If you pay attention to everyday language, you'll have noticed that it is an insult to do things "like a girl." It's an insult to say that you "throw like a girl" or "scream like a girl," the former implying weakness, the latter implying cowardice. Where does today's female "action hero" fit into this dialogue?
From Princess Peach to Perfect Dark
A major example from my field of interest is the female video game character Lara Croft, and others in that tradition. Lara is what researcher Kristen Harrison calls "curvaceously thin," in other words, she has a very thin body (thighs, hips, waist) with, shall we say "outsized" breasts? She remains for many the archetypal video game heroine, still topping the list, cited below, of the 50 greatest female video game characters. Another wildly popular violent video game that featured aggressive female characters was the Mortal Kombat game series, which also made its way into other genres such as film, television and magazines. Pictured below are two well-known violent females from the series, Sonya Blade and Kitana. In a stunning combination of sex and violence, Sonya had a power move that involved squeezing her opponent between her thighs. If that isn't an example of sexualized female violence, I don't know what is. These characters could also both kill with a kiss.
Here is a video scene from the first Mortal Kombat movie where male violent hero Kato calls Sonya "baby" and "little girl" and Sonya kills Kato by squeezing his head between her legs.
Whereas in the past, the female game character was the damsel in distress a la Princess Peach, today she is likely to be a violent vixen. Today there are several well-known female video game characters that combine sexuality with aggression. These characters include Metriod's Samus, Perfect Dark's Joanna Dark, and Ada Wong from the Resident Evil series.
Girl Power and Violent Film
One subject in this genre has remained relatively taboo: that is using a beautiful female child as a perpetrator of graphic violence. A recent example of this taboo violation was the controversial film Kick Ass. Kick Ass is a fantasy story about a teenaged boy, invisible to girls and to the world in general, who turns himself into an unlikely hero. Before the story is over, he gets nearly killed, but he also gets the girl, the notoriety and the "friendship" of scores of peers on My Space.
Meanwhile, the heroine of the film is an 11-year-old dressed like an anime character who goes by the name of Hit Girl. In the first scene where Hit Girl (a.k.a. Mindy) appears, her father (played rather brilliantly by Nicolas Cage) and she stand in a vacant lot. She wears a bullet-proof vest and Daddy shoots her repeatedly to toughen her up, all the while calling her Baby Doll as she protests that she wants ice cream.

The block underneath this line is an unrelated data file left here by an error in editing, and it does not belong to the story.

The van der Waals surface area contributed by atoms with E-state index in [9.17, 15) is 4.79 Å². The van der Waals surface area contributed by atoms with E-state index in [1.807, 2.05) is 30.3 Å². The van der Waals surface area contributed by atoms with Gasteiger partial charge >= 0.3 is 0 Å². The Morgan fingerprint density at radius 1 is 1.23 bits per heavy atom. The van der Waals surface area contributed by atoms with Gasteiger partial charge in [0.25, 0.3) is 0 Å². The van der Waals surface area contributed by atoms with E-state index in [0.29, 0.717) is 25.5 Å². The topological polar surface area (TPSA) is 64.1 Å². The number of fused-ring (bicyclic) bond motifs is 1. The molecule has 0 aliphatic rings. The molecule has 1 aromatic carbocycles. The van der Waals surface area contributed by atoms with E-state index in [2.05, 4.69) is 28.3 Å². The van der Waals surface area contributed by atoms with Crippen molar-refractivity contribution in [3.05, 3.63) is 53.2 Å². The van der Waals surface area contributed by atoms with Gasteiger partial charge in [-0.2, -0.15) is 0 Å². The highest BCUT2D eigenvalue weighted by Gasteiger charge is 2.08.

Daddy, it seems, is creating in his daughter an assassin to avenge the death of his wife. Instead of a puppy or doll for her birthday, she gets weapons. In a twist on the classic comic book revenge story, of say a Batman, the father uses his daughter as a tool in his twisted plans.
This film has excited anger and disgust, but also an almost instant cult following. Why? And is Hit Girl a sort of role model for the empowerment of girls and women?
As with most things, any given story is neither wholly negative nor positive. This film has interesting aspects and things to recommend it. One positive is the aforementioned acting by Nicolas Cage. Another is the rather interesting use of social media in the storyline, which, for me, actually made the film's premise more realistic. It also probably served to attract one of the film's main audiences - young men who regularly use social media and technology in general, and who might identify with the main character.
As for girl power, I'm less than convinced. I am glad there are strong female characters in the media. But I wonder about this particular combination of sex and aggression as being more for titillation than "girl power." And there are unadulterated examples of girls who are deeper, richer and more admirable characters than the sexy killer prototype. For me, at her core, Hit Girl is someone who is used to fulfill the agendas of the men around her - most obviously her father. The anime-style dress, her use of the coarsest language and the most brutal violence, are more in the service of men's fantasies than her own. Not to mention the point that brutal murder and extreme potty mouth aren't quite most parents' dreams for their daughters (or sons), nor do they seem all that helpful to the well being of the girl.
One of the most perverted facets of the film for me was the knowledge that many who are attracted to the character of Hit Girl, are attracted in an exploitive way. Many viewers will be amused by the perversion of an innocent that is inherent in the character of Hit Girl.
So, are violent female leads -- whether they are adults like Lara Croft and Sonya Blade, or children like Hit Girl -- a step towards equality even if the portrayal is also sexualized? For my money, I would like to see more female leads whose portrayals are respectful without exception. In other words, girls and women who are bold enough to be themselves, to be smart, and not to be anybody's object.